Daniel Jasek, Senior Anchor Intern
What am I here for? What really matters? Who should I strive to be?
These are existential thoughts that have been around for millennia. Ultimately, I think they boil down to one question – What will make me happy? Or, put a different way, how can I find fulfillment? This question is one I have asked myself often, and over the past few years, I believe God has guided me closer to the answer.
As I went through my freshman year at Notre Dame, I knew I needed to pick something to do over the upcoming summer. I decided to give the Summer Service Learning Program a shot, and was placed at The Mission of Our Lady of the Angels site. “The Mission” is a Catholic apostolate on the West Side of Chicago run by the Franciscans of the Eucharist of Chicago. Going into that summer, I was very unaware of the Grace I would experience (In a very literal sense – Grace is the name of the Mission’s German Shepherd). In all seriousness, that summer turned out to be the greatest one of my life, an extremely profound experience of God’s love and grace. I could write you a whole semester’s worth of blogs about it, but I’ll try to stick to this one.
During the summer, I became a part of the Mission’s work to serve the neighborhood around them, a neighborhood scarred by poverty and violence. I helped with their food pantry, food and clothing giveaways, block parties, and whatever cleaning, donation-sorting, or yard work needed to be done. My main role for most of the summer was working as a summer camp counselor at the nearby YMCA that the Mission works closely with.
Doing all of this kept me very busy, and usually the days were so full of work, prayer, and community events that there was not much time that I could spend however I pleased. Initially, this frustrated me. However, I eventually noticed that on days when I thought more about myself, I was more stressed, anxious, and just generally miserable. But on days that I fully gave myself over to things outside of me, I found more fulfillment and happiness. Of course, I could have just learned this the easy way by listening when Jesus told me “Give and gifts will be given to you; a good measure, packed together, shaken down, and overflowing, will be poured into your lap. For the measure with which you measure will in return be measured out to you.” (Luke 6:38). I think that an experiential understanding of this Christian paradox is one of the keys to a fulfilled life. Not having as much free time was a gift in itself, a chance to realize what really mattered and strip out what didn’t.
I also found great fulfillment and joy in simple Christian community at the Mission. We truly cannot live the Christian life alone, and my summer volunteer group was able to experience community life with the sisters in a beautiful way. We shared in daily Mass, the day’s work, Holy Hours, and meals with them. For the Franciscans there, meals are an intentional way of forming and expressing community. It was not uncommon for the process of gathering for dinner, eating, and cleaning up to take two hours. Interacting with the sisters was also an absolute privilege. They are some of the most faithful and inspiring people I have ever met, and they have many talents. Sr. Alicia is a former winner of the show “Chopped”, and Sr. Stephanie is a marathon runner who has approached Olympic-qualifying times. But even more amazing are their qualities of faithfulness, selflessness, and ability to make you feel welcomed and at home, wherever you encounter them. The love, support, and example of all the sisters and everyone else at the Mission was so helpful for me, especially after long days. We are truly the Body of Christ, and “The eye cannot say to the hand, ‘I do not need you’” (1 Corinthians 12:21). If we are looking for fulfillment, we cannot forget C.S. Lewis’ words: “Next to the Blessed Sacrament itself, your neighbor is the holiest object presented to your senses” (The Weight of Glory).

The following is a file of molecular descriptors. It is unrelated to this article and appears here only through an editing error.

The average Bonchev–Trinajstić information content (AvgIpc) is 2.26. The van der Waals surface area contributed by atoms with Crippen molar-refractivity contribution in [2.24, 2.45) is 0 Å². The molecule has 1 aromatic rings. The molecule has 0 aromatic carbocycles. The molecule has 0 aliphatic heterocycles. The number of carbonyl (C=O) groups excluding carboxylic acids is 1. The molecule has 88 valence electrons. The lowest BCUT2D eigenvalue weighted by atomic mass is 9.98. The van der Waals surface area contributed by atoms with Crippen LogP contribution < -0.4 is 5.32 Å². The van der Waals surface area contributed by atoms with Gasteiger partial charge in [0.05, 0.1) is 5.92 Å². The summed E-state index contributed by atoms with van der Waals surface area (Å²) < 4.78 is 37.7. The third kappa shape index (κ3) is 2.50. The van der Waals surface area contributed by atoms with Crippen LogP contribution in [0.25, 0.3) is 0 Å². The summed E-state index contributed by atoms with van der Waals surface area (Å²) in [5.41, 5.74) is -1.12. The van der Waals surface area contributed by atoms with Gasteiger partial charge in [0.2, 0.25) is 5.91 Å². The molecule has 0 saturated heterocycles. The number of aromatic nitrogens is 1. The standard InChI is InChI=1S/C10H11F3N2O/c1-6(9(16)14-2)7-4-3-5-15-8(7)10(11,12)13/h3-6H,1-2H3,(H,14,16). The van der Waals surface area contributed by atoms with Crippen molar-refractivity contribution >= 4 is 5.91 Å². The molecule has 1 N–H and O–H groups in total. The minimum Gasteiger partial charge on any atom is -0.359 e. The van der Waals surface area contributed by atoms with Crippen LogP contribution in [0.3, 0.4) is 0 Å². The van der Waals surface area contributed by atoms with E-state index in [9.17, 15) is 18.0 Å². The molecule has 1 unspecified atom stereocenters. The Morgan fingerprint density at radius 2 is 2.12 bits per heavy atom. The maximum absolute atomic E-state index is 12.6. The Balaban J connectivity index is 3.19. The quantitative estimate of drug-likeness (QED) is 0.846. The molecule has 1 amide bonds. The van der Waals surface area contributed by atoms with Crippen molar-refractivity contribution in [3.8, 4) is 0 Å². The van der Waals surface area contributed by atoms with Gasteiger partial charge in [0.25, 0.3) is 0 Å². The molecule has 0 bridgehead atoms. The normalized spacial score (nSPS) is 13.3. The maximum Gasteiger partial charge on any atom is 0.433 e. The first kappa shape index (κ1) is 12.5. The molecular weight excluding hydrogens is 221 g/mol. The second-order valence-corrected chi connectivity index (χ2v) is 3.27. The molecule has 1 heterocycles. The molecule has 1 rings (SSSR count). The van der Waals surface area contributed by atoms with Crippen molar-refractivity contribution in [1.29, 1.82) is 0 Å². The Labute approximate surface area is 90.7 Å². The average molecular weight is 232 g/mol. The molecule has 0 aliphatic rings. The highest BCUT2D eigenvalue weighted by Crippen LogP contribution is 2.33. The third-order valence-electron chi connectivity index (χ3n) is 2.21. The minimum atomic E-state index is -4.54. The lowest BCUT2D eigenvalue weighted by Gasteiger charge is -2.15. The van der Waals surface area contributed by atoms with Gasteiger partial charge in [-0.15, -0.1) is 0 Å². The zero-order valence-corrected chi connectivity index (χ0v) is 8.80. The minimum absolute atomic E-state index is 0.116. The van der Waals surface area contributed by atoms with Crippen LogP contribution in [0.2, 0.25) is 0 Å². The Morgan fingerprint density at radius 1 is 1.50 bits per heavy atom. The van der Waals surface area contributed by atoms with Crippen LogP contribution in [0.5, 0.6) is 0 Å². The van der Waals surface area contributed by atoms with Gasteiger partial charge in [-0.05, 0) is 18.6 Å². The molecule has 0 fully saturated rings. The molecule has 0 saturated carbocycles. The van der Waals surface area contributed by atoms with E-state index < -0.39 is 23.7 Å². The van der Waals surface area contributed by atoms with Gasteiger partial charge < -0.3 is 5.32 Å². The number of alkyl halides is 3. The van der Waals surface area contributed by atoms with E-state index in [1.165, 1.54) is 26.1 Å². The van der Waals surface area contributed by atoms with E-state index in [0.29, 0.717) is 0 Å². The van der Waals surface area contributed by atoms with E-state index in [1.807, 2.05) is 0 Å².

Fast forward 2+ years. This semester, my friend and former site-partner Will Niermeyer organized an informal fall break trip to the Mission, and I wholeheartedly joined in. It was an amazing blessing to be able to spend another week in service, community, and prayer, this time with several more good friends. That week, there was nowhere else I wished to be. I felt perfectly filled.
God has definitely been at work in my life over these past few years, from when I went to the Mission the first time to when I returned just a few weeks ago. Even still, during this time I have also struggled with fulfillment, wondering how I could “get back” what I felt like I had at the Mission because everyday life didn’t always seem to live up. I then read these beautiful words from Caryll Houselander’s Reed of God:
“Sometimes it may seem to us that there is no purpose in our lives, that going day after day for years to this office or that school or factory is nothing else but waste and weariness. But it may be that God has sent us there because but for us Christ would not be there. If our being there means Christ is there, that alone makes it worthwhile.”
Even though I cannot always be on a service trip or at the Mission, I can always be an open vessel to God, letting myself be “filled with Christ”, and then bring Him wherever I go. This gives me a sense of great hope. I will always be fulfilled when I let God fill me with what He wants. When our will and God’s Will align, we will never want for anything other than what comes from Him, and we will be truly happy. After all, this is what we were created for.